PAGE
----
They hastily added at the very bottom of the letter: “I forgot! A good amount of this money would go to the bank.” To make matters worse, several of Duval’s victims had Alzheimer’s. One example is Leela DeVere’s mother, who had started sending $139 monthly. Before long, this added up to thousands of dollars. DeVere is baffled at how someone can do this to a senior citizen with Alzheimer’s.
Another letter told of the victim’s significant money problems and couldn’t afford a dentist appointment or new glasses. They apologized to Duval in the letter for not writing to her more often. They explain this because they’ve been in “distress” with back problems. “I am getting more broke every day. I can’t send what I don’t have,” they explain. In scams of personal and sensitive nature like this one, victims often feel a close connection with the letter sender and can even become a little obsessed with them.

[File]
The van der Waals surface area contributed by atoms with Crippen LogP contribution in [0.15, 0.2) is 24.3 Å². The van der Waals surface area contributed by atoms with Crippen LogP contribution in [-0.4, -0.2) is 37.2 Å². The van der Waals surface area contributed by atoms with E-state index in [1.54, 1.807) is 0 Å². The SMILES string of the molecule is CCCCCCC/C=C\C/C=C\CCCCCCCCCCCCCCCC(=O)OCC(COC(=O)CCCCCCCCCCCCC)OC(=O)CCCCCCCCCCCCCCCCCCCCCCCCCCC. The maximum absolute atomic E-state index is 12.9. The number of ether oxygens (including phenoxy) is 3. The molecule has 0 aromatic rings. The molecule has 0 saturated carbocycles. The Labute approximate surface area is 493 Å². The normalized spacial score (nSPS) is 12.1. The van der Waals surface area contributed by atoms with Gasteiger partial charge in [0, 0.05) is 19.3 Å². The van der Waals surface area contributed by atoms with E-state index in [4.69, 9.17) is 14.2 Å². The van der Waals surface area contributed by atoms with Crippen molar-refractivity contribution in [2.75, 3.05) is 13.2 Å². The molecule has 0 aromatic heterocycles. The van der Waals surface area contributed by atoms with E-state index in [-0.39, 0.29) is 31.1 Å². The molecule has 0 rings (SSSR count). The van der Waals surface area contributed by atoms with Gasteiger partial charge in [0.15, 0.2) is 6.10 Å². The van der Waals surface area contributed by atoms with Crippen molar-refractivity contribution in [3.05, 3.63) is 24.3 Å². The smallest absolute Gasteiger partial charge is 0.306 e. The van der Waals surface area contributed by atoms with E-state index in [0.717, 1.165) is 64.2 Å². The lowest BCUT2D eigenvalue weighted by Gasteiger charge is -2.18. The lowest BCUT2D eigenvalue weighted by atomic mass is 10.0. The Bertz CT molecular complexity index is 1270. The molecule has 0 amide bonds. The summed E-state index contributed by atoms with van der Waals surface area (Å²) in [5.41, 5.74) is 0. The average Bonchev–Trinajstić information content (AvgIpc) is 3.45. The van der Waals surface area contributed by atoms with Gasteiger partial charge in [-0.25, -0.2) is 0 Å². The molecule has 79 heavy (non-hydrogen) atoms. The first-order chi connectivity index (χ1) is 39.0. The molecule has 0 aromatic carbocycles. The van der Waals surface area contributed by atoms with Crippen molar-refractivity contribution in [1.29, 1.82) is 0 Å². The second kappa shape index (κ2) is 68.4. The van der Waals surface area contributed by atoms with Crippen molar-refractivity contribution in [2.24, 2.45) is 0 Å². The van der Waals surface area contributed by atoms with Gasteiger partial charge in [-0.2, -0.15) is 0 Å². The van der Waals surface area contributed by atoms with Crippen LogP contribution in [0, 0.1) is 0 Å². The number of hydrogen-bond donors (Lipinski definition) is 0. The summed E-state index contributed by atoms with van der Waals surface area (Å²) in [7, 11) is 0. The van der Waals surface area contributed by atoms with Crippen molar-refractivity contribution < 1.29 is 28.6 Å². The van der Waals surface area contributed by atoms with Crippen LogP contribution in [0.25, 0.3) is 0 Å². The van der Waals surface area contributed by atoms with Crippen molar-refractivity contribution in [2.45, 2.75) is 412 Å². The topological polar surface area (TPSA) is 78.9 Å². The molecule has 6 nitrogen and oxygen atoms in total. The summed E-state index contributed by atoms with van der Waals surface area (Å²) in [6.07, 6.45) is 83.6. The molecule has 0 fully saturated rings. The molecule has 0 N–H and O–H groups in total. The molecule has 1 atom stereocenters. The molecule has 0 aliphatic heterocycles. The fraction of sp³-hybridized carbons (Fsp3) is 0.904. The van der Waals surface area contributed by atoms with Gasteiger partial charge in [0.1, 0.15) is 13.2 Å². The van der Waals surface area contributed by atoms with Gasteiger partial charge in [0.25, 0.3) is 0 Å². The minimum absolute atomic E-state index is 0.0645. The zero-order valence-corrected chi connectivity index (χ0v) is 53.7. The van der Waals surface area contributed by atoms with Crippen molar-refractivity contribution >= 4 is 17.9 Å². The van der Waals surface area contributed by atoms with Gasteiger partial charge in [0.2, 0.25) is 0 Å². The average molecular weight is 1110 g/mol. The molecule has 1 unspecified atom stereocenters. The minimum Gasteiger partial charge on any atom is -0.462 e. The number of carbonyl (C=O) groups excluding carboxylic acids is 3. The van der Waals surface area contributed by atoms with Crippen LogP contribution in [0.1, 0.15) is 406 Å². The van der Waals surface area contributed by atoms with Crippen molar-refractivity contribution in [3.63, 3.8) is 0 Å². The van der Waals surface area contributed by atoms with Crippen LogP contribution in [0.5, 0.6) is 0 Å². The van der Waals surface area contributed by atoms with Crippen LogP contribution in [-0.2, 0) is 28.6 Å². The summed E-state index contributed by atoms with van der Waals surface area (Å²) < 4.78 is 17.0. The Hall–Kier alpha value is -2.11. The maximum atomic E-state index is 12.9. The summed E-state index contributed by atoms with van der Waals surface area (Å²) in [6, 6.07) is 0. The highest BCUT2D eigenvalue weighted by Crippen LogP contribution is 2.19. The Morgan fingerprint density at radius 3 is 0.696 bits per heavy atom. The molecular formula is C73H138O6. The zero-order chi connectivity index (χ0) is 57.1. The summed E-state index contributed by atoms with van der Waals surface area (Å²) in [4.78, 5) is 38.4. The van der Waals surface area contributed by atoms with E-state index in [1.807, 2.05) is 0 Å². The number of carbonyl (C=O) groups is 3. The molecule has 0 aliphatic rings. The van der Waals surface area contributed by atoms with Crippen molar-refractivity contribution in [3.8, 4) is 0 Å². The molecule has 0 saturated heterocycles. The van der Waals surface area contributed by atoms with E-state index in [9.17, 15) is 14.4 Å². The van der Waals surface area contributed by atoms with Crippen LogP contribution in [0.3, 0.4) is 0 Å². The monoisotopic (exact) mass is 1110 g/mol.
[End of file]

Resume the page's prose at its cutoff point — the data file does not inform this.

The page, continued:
The Evening Chronicle posted a story about a 17-year-old girl from the UK named Clare. She was found dead in a river in 1998 with one of Duval’s letters in her pocket. Her mother told the paper that Clare had been writing back and forth with Duval for several weeks before she passed away. “Clare used to be a happy girl, but she went downhill after getting involved with all this,” she said.
No Shortage Of Customer Complaints Against Her
A search for customer complaints yields numerous victims. There are also victims’ family members who learned what was happening. They tell of the emotional and financial toll caused on their life. A particular complaint by a man says his elderly father sent Duval $6,000, hoping to win money. “Now he’s broke, and nothing came true. I hope these (people) can sleep at night,” he says.
One victim was a man diagnosed with brain cancer. He told of how Duval sent him “panicky” letters ordering him to send her $45 every two weeks. He complied, paying about $1,500 from his disability benefits. “She can never have enough. She’s the biggest scam ever.” In several letters, Duval took a more menacing approach and used threats. She told them if they ignored her, misfortune awaited them.